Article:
He was president of the British Academy of Forensic Science from 1997-1998 and continued to serve on the editorial board. He was elected to fellowship of the Royal Society of Edinburgh, to the Institute of Physics and to the Institute of Physics and Engineering in Medicine.

It is difficult to provide a comprehensive summary of Orr's achievements because, although he obtained great satisfaction from his career, he was a modest man and rarely talked to his friends about his work.

Described recently as ''a gifted scientist, who inspired others'', he was also a keen educator and an entertaining lecturer. His ability to bring groups of individuals to agreement, always with good humour and consideration for all, was universally recognised. This rare skill, along with his integrity, his imaginative approach to problem solving, and his infectious enthusiasm, together with a dogged determination, were the attributes which probably contributed most to his highly successful career.

Some of these characteristics were also apparent in other areas of Orr's life.

He was, from childhood, a keen climber and hill walker. As a student he joined the Glasgow University Mountaineering (GUM) Club and climbed extensively in Scotland and also in the Alps, Pyrenees, and Norway. As well as the physical capability, Orr possessed those intellectual qualities which are as necessary for successful climbing as for a successful career - courage, integrity, clear communication and determination tempered by sound judgment.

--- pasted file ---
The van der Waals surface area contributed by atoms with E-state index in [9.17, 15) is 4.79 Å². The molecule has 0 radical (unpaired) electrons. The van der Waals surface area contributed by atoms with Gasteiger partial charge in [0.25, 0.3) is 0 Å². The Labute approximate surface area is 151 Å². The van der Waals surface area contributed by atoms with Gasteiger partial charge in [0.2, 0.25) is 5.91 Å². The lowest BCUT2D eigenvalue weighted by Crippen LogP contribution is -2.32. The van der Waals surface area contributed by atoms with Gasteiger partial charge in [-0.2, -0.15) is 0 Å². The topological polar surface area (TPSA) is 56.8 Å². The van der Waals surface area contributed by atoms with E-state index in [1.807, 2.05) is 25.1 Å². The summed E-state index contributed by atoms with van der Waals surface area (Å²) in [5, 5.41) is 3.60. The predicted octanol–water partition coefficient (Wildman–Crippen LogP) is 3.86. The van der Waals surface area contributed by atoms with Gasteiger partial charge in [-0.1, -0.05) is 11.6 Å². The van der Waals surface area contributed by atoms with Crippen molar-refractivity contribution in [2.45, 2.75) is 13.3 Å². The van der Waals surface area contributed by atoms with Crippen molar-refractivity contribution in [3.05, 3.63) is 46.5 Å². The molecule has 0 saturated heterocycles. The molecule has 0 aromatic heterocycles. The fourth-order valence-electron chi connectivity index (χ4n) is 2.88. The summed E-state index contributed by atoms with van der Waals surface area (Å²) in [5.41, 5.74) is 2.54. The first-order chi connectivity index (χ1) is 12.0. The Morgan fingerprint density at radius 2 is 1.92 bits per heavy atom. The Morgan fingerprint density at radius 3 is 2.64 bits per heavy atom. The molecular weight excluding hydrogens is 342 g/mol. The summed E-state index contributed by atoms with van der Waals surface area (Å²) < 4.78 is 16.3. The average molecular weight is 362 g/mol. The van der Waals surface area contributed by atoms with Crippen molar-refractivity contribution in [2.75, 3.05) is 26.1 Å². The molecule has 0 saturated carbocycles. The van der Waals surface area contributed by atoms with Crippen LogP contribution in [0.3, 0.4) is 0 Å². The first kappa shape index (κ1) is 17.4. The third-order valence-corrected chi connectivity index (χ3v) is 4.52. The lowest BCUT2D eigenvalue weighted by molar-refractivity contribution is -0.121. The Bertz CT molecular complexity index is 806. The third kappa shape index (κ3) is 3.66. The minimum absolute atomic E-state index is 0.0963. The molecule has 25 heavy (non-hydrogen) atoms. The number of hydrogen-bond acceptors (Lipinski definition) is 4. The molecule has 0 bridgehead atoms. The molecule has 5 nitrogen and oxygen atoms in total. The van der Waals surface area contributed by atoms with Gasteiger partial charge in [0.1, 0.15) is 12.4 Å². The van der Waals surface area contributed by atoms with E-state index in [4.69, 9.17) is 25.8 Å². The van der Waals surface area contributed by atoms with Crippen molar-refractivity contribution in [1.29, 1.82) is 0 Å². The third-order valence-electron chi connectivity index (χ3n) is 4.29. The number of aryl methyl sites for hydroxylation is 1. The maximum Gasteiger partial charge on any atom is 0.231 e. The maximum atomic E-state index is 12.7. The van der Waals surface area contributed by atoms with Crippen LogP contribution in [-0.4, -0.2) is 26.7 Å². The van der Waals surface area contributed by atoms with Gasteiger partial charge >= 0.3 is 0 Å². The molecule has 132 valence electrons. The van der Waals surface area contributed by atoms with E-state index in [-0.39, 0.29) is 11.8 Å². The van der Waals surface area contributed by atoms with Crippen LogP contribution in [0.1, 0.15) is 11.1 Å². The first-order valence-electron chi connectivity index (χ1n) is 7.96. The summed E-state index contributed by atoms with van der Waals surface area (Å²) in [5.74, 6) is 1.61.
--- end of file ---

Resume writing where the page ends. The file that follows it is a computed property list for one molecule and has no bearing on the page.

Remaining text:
In his younger days he pioneered several difficult routes in Scotland, including Stewart Orr's Variation on Chir Mhor, and one in Norway. An enjoyment of the mountains and the friendships forged there were lifelong. In the year of the 50th anniversary of the GUM club, he helped to organise a weekend meeting in Glencoe for past and present members, and this has since been an annual event.

In recent years Orr organised a number of walking tours for friends and family, and he was already planning one in the Lake District for next year. He had walked the West Highland Way numerous times and had started to walk it individually with his grandchildren.

Sailing was another of Orr's interests. Although not naturally competitive, he enjoyed the mental stimulation of friendly dinghy racing. He was a very competent yachtsman and took great pleasure in sailing regularly on the West Coast of Scotland with one or more friends, often in chartered yachts, among the Western Isles and even to St Kilda.

His marriage broke up in 1997, since when he lived in Shropshire with a new partner, Pam Frost, who is also a retired physicist. He continued to return to Scotland regularly to walk, to sail and to visit friends and family, particularly his nine grandchildren in whom he took a great interest and enormous pride.

Orr made friends very easily and kept them.

He had a puckish sense of humour and was always good value at social gatherings where he would often play his piano accordion. He shared generously his great energy and enjoyment of life. He will be sorely missed.

Professor John Stewart Orr, BSc, DSc, FInstP, FIPEM, FRSE; born August 10, 1930, died October 21, 2001.